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TONY COELHO'S DRAMATIC RISE MEANS A NEW STYLE IN DEMOCRATIC LEADERSHIP AND NEW CLOUT FOR THE CALIFORNIA DELEGATION. : POWER in the HOUSE

January 11, 1987|BOB SECTER | Bob Secter has covered the California congressional delegation for The Times.

TONY COELHO CRADLED THE MICROphone in his hands, rocked forward on the balls of his feet and launched into the punch line of his standard stump speech.

"You know, politics reminds me of driving a car," he told the working-class crowd in Pueblo, Colo., which had gathered on a cement basketball court in a local park to cheer Ben Nighthorse Campbell, a Democrat running for Congress. "You put it in D and you go forward. You put it in R and you go backward."

The line was sure to get a roar out of any audience, and Coelho knew it. He repeated it often that day last October: at the Campbell rally in the morning; at a half-time pep talk in a Mile High Stadium sky box where high-ranking Democrats such as Gary Hart had gathered during a Denver Broncos game to fete congressional hopeful Dave Skaggs; over Caesar salads and steaks at a fund-raiser for Skaggs that night in an elegant suburban Denver restaurant.

It resurfaced the next day at fund-raisers for other Democrats in Eugene, Ore., and Seattle, and the next day in Los Angeles, and the next in Turlock and Merced and Modesto, in Coelho's home district in the San Joaquin Valley. Later in the week it was sure to come back at stops that included Salt Lake City; Midland, Mich., and Kokomo, Ind.

Everywhere he went, Coelho wedged press conferences and interviews in between speeches; ducked into phone booths to get reports from his Washington office on the progress of House campaigns around the country, and put the touch on potential contributors--large and small--for funds. Campaign season was in full flower, and Coelho, the turbocharged politician who had led his party's congressional campaign drive since 1981, had kicked his usual hectic pace into an even higher gear. He had long since passed Drive; he was well into Overdrive.

IF THERE IS ANYONE WHO RELISHES LIFE in the political fast lane, it is Coelho. "I don't like to walk the white line," he said while scuttling between stops in the Northwest. "It's not exciting to me. I like to be on one side or the other and to be moving fast from one side or the other. I only know one way--full throttle." His mother, Alice, once told reporters that she was glad her switched-on son had turned to politics rather than the priesthood he had once hoped to enter. "I knew he'd become one of those fooling-around priests," she confided.

What he became, instead, was one of Congress' hardest-working and fastest-rising stars--a brash, hustling, wily partisan who has carved out a role as a key Democratic tactician and Republican-basher. A master fund-raiser, he spent six years as chairman of the Democratic Congressional Campaign Committee--the organization that coordinates and aids Democratic House campaigns--transforming it from a moribund, debt-ridden shadow of its Republican counterpart to a cash-rich, high-tech powerhouse. As a reward for his tenacity and the political favors he did for others, Democratic colleagues easily elected Coelho party whip--the No. 3 leadership post in the House--in the Congress that convened last week. Says Rep. George Miller, a fellow California Democrat and one of Coelho's closest confidants in the House: "Like the ad on TV, he got whip the old fashioned way. He earned it."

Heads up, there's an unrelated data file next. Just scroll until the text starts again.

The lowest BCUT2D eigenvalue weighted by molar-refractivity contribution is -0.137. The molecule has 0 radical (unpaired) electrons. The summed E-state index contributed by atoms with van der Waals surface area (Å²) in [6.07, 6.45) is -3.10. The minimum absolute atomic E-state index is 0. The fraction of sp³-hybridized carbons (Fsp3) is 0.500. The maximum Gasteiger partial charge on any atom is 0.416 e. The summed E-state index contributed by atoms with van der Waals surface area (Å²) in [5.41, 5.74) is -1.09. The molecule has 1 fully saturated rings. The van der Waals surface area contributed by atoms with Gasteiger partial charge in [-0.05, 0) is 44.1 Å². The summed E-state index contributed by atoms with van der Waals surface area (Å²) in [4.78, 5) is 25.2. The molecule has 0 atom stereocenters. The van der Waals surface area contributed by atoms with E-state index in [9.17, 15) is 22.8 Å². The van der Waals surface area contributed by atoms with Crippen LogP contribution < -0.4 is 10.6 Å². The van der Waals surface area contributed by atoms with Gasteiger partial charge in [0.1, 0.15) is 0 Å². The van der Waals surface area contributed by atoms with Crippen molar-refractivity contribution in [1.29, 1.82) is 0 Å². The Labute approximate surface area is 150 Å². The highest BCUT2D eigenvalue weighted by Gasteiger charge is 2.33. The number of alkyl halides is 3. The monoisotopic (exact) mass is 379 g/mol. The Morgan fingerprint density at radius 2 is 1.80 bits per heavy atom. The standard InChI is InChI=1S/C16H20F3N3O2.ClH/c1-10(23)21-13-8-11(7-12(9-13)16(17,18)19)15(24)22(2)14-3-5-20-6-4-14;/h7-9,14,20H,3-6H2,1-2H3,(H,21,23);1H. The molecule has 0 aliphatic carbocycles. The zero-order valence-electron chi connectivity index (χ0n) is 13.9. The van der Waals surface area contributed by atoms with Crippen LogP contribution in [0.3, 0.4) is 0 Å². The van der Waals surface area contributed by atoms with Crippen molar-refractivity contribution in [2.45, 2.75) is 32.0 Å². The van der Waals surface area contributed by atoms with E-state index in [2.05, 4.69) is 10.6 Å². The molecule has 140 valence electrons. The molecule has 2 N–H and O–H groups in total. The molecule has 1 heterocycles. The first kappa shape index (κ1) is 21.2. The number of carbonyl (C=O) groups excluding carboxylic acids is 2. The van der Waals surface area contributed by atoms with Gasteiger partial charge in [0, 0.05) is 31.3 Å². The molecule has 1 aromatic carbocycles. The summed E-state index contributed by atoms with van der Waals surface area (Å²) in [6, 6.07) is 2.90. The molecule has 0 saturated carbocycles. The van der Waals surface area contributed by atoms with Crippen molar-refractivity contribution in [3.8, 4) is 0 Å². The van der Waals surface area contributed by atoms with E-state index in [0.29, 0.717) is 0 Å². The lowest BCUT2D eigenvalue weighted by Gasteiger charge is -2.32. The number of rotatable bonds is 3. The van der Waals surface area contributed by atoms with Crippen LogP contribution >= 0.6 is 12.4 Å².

But to Rep. Daniel E. Lungren, a conservative Long Beach Republican who is no slouch himself when it comes to partisan haggling, the rise of Coelho signals an ominous trend. "It's a comment on where we are that one can move up the political system based primarily on the money he can accumulate and disseminate," Lungren says.

In a tradition-laden institution in which seniority has always meant power, such a promotion is almost meteoric. At 44, Coelho, who is starting only his fifth two-year term, is one of the youngest members ever to become a House leader. To many of his colleagues, Coelho represents the future of a political party that has clung too tightly to its past. His elevation symbolizes the decline of the House's New Deal Democrats and the flowering of a pragmatic, media-savvy generation of party yuppies with little use for authority and political traditions but a healthy respect for the role of money in politics. Even liberal New York Rep. Charles B. Rangel, who was Coelho's chief rival for the whip's job, marvels at the Californian's willingness to take on and master the money-raising role that most others in the party thought unseemly. "Everyone wants the money, but no one wants to get their hands dirty," Rangel says.

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